Kids & Parenting

Cutting down on TV time

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Consider setting up a TV account for each child such as an hour of time they may spend in front of the TV
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Show your family life beyond TV.

Of all the New Year's resolutions we all make, one of the most common and hardest to keep is cutting down on TV time. It's easy enough to recognize that we should but somehow one program leads to another and by the time we look up, another evening is gone.


Perhaps we need to look a bit harder at why the TV holds our attention when we would really like to do other things, either on our own or with our families.


Like all changes of old habits, be prepared to spend some time changing this one and trying a different strategy if the first one doesn't work. Be prepared also for the change to be slow.


Changing your TV viewing one day a week is more likely to succeed than trying to reorganize everyone's TV time abruptly for the whole week. With a little thought, you will be surprised at the changes you make, step-by-step, and the results you produce.


Here are some questions to ask and some strategies to try. Very soon you will have good ones that work best for your family.


Where is the TV?


These days, and perhaps at your house, the question is, where are the TVs? If a TV is part of the furnishings in your childrens' bedrooms, consider moving it out. By putting a TV in the room, you may be unconsciously placing a higher value on watching television than you had planned. Children watch what we do as much as they listen to what we say. And while you are at it, don't ever offer going to their room and watching TV as a reward.


Are you really watching what's on?


Ask each member of your family what programs they have watched on TV during the week—and what they actually remember about watching them. This is a good way to open a conversation about how to cut down on TV time by choosing the programs you want to watch.


Help your children figure out what programs they really enjoy and help them turn off the TV when those programs are done. Consider setting up a TV account for each child such as an hour of time they may spend in front of the TV; but when the hour's over, it's over.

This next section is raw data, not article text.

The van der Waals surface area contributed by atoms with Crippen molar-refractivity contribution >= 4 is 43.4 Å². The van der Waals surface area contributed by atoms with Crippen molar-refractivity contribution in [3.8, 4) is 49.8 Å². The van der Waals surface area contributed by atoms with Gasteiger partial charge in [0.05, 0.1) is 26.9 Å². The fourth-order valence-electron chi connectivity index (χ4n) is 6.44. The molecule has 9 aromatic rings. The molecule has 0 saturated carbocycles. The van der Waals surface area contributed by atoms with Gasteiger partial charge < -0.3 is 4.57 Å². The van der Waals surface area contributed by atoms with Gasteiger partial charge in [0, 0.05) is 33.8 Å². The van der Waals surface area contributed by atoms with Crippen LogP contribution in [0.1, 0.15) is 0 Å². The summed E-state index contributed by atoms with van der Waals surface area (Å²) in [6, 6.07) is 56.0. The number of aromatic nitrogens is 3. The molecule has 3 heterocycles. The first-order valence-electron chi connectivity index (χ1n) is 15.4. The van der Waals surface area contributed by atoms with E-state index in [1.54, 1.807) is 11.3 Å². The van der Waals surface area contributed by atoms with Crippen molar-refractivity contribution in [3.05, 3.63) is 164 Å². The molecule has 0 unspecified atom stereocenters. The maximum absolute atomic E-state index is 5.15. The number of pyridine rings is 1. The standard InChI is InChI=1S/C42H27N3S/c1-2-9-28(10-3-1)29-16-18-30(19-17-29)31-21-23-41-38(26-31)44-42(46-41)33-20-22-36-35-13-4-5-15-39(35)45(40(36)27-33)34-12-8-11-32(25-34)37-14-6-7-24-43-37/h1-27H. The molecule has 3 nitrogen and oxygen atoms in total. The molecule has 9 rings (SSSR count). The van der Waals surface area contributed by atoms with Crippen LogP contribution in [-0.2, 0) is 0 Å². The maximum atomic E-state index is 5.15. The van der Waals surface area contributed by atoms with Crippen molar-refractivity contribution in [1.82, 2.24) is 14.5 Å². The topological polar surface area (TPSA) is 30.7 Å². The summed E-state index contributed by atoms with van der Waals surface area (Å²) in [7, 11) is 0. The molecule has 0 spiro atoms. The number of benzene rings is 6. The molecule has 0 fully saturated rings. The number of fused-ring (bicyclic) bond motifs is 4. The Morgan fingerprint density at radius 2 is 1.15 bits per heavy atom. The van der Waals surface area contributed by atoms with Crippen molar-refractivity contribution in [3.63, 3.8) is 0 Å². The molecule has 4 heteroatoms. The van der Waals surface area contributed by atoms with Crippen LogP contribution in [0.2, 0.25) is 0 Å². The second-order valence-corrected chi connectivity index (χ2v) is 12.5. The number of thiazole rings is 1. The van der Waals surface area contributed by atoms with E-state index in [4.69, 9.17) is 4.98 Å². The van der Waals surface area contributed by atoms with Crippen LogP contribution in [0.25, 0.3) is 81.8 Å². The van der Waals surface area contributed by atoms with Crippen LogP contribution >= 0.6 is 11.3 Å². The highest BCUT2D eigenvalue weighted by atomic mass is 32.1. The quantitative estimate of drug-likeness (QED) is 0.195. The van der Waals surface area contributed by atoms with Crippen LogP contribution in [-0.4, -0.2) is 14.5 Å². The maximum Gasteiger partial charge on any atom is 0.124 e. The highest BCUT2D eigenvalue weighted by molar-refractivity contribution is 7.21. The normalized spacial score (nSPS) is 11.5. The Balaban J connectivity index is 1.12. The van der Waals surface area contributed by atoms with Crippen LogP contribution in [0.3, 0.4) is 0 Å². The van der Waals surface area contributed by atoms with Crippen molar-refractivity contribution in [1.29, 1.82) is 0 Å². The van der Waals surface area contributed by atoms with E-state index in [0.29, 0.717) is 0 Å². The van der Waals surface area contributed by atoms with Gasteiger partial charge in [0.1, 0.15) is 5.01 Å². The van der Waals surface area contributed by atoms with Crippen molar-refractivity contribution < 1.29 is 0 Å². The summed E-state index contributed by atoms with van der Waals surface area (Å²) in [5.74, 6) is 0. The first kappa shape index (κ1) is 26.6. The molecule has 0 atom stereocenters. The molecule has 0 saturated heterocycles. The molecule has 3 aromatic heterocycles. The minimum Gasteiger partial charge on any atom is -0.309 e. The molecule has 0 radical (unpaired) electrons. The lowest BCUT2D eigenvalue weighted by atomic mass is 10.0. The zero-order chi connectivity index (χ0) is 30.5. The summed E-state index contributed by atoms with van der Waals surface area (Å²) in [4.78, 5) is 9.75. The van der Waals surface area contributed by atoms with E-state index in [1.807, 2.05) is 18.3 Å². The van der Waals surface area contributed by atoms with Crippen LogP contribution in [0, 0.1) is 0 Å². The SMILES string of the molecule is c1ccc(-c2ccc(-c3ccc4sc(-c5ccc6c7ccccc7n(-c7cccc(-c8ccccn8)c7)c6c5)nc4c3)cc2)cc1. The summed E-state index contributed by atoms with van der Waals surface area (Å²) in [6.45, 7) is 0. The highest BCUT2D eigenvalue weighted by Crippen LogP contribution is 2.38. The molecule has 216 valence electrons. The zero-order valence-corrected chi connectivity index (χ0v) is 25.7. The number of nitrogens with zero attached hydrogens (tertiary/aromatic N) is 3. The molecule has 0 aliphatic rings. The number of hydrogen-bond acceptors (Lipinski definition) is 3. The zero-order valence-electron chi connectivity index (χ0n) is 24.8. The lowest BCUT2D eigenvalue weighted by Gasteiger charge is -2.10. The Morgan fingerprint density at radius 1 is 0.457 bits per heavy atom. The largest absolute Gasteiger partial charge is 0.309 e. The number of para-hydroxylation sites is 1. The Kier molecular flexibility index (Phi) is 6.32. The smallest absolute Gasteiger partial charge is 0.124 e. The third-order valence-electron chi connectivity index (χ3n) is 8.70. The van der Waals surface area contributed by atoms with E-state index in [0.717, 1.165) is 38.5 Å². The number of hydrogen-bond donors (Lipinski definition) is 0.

How can kids spend their TV account?


You will of course have better results with cutting down on TV time if you can arrange to be more available to children when they first begin to grapple with TV-less time. Perhaps you can help them make a list of other things they might do and post it on the refrigerator. If this is after-school and pre-dinner time, try involving them more in the preparations for dinner. A child old enough to understand cause and effect can certainly decide to spend the time in his or her TV account during that period, but then must confront after-dinner time with no TV.


TV time is up


One way to keep you from becoming the TV police is to buy each of your children a distinctive kitchen timer. Dollar stores are a fine place to find timers shaped like animals, fruit, or vegetables. Teach each child how to set his or her timer. When the timer goes off, the TV goes off; it's not because Mom says so but rather because the chicken says so. Surprisingly, timers make you much less the villain than trying to keep time yourself.


Is there something else to do?


One of the reasons family plans to cut down on TV time fail is that they don't actively replace the TV with another activity. It's easy to list all the things you could do, but that list works only if you track down and schedule what you could do.


- Check with your local recreation department; could you all learn to play tennis or golf?

- Look into your local adult education program; could you and your spouse be mastering the mambo instead of fighting over the remote?

- Go to the public library; is there a couple's book group you would enjoy? (One public library created a mother-teen daughter book group that was a great success).

- If you've thought about joining the pool or the skating rink, is now the time?


Additional measures to cut down TV time


Drastic problems sometimes require drastic solutions. Is it finally time to get a puppy? Is it time to declare Friday as family night and stick to it with a special meal and board games? Should Monday night be a whole evening of no TV every week?


It's not going to be easy—the last try wasn't easy. But if you can identify how too much TV drains family time, figure out what you and others in your family really want to watch, and actively pursue the things you would rather do instead. This try is the one that's going to succeed!

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